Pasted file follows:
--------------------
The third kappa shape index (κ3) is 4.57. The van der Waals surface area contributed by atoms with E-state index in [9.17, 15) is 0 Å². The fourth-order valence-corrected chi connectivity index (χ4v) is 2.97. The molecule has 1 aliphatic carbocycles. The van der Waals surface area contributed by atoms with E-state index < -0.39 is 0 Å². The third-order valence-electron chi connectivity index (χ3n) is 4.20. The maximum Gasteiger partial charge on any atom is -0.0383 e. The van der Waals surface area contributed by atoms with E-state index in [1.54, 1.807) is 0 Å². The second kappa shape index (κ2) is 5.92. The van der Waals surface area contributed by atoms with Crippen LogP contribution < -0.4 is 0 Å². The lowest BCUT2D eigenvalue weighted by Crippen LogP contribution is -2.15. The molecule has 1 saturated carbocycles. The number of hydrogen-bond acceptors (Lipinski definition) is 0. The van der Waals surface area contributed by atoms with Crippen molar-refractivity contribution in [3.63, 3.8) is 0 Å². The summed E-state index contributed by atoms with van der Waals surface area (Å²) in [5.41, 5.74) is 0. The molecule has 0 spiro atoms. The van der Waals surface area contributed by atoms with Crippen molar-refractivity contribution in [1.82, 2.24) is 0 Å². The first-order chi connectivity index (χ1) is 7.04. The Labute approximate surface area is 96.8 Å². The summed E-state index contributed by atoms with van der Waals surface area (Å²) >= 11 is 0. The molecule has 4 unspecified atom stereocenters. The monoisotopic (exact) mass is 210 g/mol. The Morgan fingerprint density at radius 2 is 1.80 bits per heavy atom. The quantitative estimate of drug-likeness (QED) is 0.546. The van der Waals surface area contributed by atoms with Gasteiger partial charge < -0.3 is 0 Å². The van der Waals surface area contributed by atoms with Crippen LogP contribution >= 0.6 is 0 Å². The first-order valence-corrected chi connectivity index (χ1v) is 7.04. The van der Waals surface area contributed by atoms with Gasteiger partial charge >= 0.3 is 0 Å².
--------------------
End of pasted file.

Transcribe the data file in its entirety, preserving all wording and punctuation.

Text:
The third kappa shape index (κ3) is 4.57. The van der Waals surface area contributed by atoms with E-state index in [9.17, 15) is 0 Å². The fourth-order valence-corrected chi connectivity index (χ4v) is 2.97. The molecule has 1 aliphatic carbocycles. The van der Waals surface area contributed by atoms with E-state index < -0.39 is 0 Å². The third-order valence-electron chi connectivity index (χ3n) is 4.20. The maximum Gasteiger partial charge on any atom is -0.0383 e. The van der Waals surface area contributed by atoms with E-state index in [1.54, 1.807) is 0 Å². The second kappa shape index (κ2) is 5.92. The van der Waals surface area contributed by atoms with Crippen LogP contribution < -0.4 is 0 Å². The lowest BCUT2D eigenvalue weighted by Crippen LogP contribution is -2.15. The molecule has 1 saturated carbocycles. The number of hydrogen-bond acceptors (Lipinski definition) is 0. The van der Waals surface area contributed by atoms with Crippen molar-refractivity contribution in [3.63, 3.8) is 0 Å². The summed E-state index contributed by atoms with van der Waals surface area (Å²) in [5.41, 5.74) is 0. The molecule has 0 spiro atoms. The van der Waals surface area contributed by atoms with Crippen molar-refractivity contribution in [1.82, 2.24) is 0 Å². The first-order chi connectivity index (χ1) is 7.04. The Labute approximate surface area is 96.8 Å². The summed E-state index contributed by atoms with van der Waals surface area (Å²) >= 11 is 0. The molecule has 4 unspecified atom stereocenters. The monoisotopic (exact) mass is 210 g/mol. The Morgan fingerprint density at radius 2 is 1.80 bits per heavy atom. The quantitative estimate of drug-likeness (QED) is 0.546. The van der Waals surface area contributed by atoms with Gasteiger partial charge < -0.3 is 0 Å². The van der Waals surface area contributed by atoms with Crippen LogP contribution >= 0.6 is 0 Å². The first-order valence-corrected chi connectivity index (χ1v) is 7.04. The van der Waals surface area contributed by atoms with Gasteiger partial charge >= 0.3 is 0 Å².